Country, Culture, People, Future


Federal Court recognises joint native title rights of the Nyangumarta and Karajarri peoples

Posted: May 28th, 2012

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Nyangumarta and Karajarri dancers

On Friday May 25, the Federal Court handed down a native title determination to the Nyangumarta and Karajarri communities across shared country near 80 Mile Beach in Western Australia.

The Nyangumarta/Karajarri joint determination resolves two overlapping claims of the Nyangumarta and Karajarri peoples, two different tribal groups who share traditional laws and cultural connection to the area. Justice North handed down the Federal Court’s decision at an on-country determination at Anna Plains Station.

The Kimberley Land Council and the Yamatji Marlpa Aboriginal Corporation acted on behalf of the Karajarri and Nyangumarta claimants to negotiate native title across 2,000 square kilometres of land and sea country across Anna Plains Station, a portion of Mandora Station and 80 Mile Beach, in the East Pilbara and West Kimberley regions of WA. 

Kimberley Land Council Executive Board Member and Karajarri Traditional Owner Anthony Watson said the Nyangumarta/Karajarri joint native title determination highlighted how two tribal groups could work together to achieve land rights.

“Today’s determination is about co-operation and respect for each other. For these two groups to come together, acknowledge their shared interests in this country and achieve a successful native title consent determination is very powerful,’’ he said.

Nyangumarta Traditional Owner Margaret Rose said, “Years ago, this country was shared between the two groups, from way back. Native Title brought conflict because we each had to prove that the land was ours. But through strong connection to country, we were able to show how both groups are connected to the land together. This brings hope that other groups can follow this example and share country in a happy spirit. It’s appropriate that this is happening in reconciliation week.”

Simon Hawkins, CEO of YMAC, congratulated the groups on their achievement, “The Nyangumarta and Karajarri people should be very proud, this is a positive achievement for everyone. This is a historic day, and a cause for celebration.”
YMAC will be posting more photos and video from the determination on our website soon. For the full media release, click here

YMAC attends launch of ‘Kurlumarniny- We come from the desert’

Posted: May 4th, 2012

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At the book launch in Warralong yesterday 

Yesterday YMAC representatives attended the launch of Monty Hale’s bilingual book ‘Kurlumarniny – We come from the desert’ at the Warralong community.

Monty Hale is one of the quiet achievers of Indigenous Australia , and one of its greatest intellectuals. A senior Nguliparti man from the Pilbara region, his book tells of his family’s migration from the desert to the station country in the eastern Pilbara, his childhood growing up on Mt Edgar Station, witnessing Australia’s engagement in World War two and the famous Pilbara station-workers strike of 1946. The remarkable bilingual publication, written in Nyangumarta and English, tells Monty’s experiences though his vast cultural knowledge and his strong desire to leave a record of his life.

The book will soon be available to purchase from Wangka Maya Language Centre and is a remarkable record of Aboriginal life in the Pilbara.  

Visit for more Indigenous publications from the Pilbara.

Marnti Warajanga exhibition touring the Pilbara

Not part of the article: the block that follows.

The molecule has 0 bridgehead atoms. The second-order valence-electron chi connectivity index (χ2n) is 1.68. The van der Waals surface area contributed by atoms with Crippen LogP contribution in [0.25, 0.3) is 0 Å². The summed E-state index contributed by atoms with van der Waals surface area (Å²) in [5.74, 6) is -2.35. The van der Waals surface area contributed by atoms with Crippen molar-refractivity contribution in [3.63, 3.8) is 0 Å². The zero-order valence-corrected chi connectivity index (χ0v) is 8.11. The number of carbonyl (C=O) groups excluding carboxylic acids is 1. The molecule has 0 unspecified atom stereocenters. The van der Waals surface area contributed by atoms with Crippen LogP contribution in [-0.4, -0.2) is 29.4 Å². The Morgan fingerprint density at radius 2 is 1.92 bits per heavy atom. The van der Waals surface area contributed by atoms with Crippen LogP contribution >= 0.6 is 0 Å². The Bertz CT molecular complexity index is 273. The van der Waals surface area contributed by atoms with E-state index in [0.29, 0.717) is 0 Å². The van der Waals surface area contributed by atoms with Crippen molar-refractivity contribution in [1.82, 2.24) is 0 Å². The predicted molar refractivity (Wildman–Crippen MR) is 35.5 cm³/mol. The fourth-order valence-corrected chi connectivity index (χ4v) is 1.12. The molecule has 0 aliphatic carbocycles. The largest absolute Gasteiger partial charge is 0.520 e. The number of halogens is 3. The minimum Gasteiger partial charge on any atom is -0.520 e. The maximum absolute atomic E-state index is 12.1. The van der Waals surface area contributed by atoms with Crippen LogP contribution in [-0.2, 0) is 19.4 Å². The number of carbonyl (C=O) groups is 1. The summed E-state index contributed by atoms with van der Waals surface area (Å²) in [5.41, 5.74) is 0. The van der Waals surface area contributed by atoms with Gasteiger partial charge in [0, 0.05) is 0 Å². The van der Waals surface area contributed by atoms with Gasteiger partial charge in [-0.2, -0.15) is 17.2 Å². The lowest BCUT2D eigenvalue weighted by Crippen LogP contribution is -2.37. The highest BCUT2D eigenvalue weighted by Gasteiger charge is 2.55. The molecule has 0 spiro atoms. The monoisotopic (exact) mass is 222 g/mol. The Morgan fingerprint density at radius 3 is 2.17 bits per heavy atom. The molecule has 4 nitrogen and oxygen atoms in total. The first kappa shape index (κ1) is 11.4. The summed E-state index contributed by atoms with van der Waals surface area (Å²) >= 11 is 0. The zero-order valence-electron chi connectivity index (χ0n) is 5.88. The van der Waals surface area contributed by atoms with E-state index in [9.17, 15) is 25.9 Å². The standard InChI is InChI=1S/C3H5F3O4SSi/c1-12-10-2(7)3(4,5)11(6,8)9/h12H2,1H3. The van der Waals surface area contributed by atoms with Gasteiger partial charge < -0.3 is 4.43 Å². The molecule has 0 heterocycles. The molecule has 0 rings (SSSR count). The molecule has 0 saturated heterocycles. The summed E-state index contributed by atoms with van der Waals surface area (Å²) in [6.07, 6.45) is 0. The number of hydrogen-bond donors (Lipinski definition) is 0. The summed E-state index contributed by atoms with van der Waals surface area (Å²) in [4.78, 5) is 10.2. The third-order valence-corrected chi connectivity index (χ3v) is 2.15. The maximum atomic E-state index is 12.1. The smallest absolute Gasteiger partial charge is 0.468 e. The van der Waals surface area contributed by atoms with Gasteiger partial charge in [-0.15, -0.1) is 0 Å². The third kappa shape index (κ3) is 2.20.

Posted: April 12th, 2012

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Nyangumarta boys taking their first steps on country as recognised native title holders, 11 June 2009. Photograph by Tobias Titz

Marnti Warajanga- a Walk Together is an exhibition of photographs and stories that will be touring Pilbara communities this May and June. Showcasing the photographs of Tobias Titz, including many images of the Nyangumarta people’s native title determination in 2009, the exhibition has been on display at the Museum of Australian Democracy at Old Parliament House in Canberra.

As the project tours the Pilbara it will also include photography workshops and community celebrations along with a redeveloped version of the exhibition.  The Marnti Warajanga Pilbara tour dates for exhibitions and workshops are:

  • 3-4 May, Hedland Senior High School
  • 7-8 May, South Hedland Primary School
  • 9-10 May, Wangka Maya Pilbara Aboriginal Language Centre (community BBQ on 9 May)
  • 14-16 May, Strelley Remote Community School (community BBQ on 19 May)
  • 21-24 May, Yandeyarra Remote Community School (community BBQ on 23 May)
  • 28-29 May, Newman Senior High School
  • 30 May, South Newman Primary School
  • 31 May, Newman Primary School (community BBQ on 31 May)
  • 5-7 June, Jigalong Remote Community School (community BBQ on 7 June)

Everyone is welcome to participate in the different events by trying some yandying, taking the children’s trail or having their portrait taken at the photographic workshop.

The exhibition will also be on display in Perth before heading north, from 13-30 April in Central Park.

For more information and to view some of the photographs visit the Marnti Warajanga page at the Museum of Australian Democracy’s website.

Check out YMAC News issue 16

Posted: December 14th, 2011

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The latest issue of YMAC News is now available from our website, featuring some great stories of Traditional Owners in the Pilbara and Midwest looking after their country, culture and heritage.

Click here to read about steps the Nyangumarta people have taken with the State Government to protect their sea country, a legal decision that supports protection of the heritage-listed Weld Range, YMAC staff learning about Aboriginal culture, and some exciting photos of recent law business at Warralong Aboriginal community.

This issue also includes the outcomes of YMAC’s Annual Regional Meetings, information about YMAC’s operations this summer, and a feature introducing two members of our Board of Directors, Selina Stewart and Ben Roberts.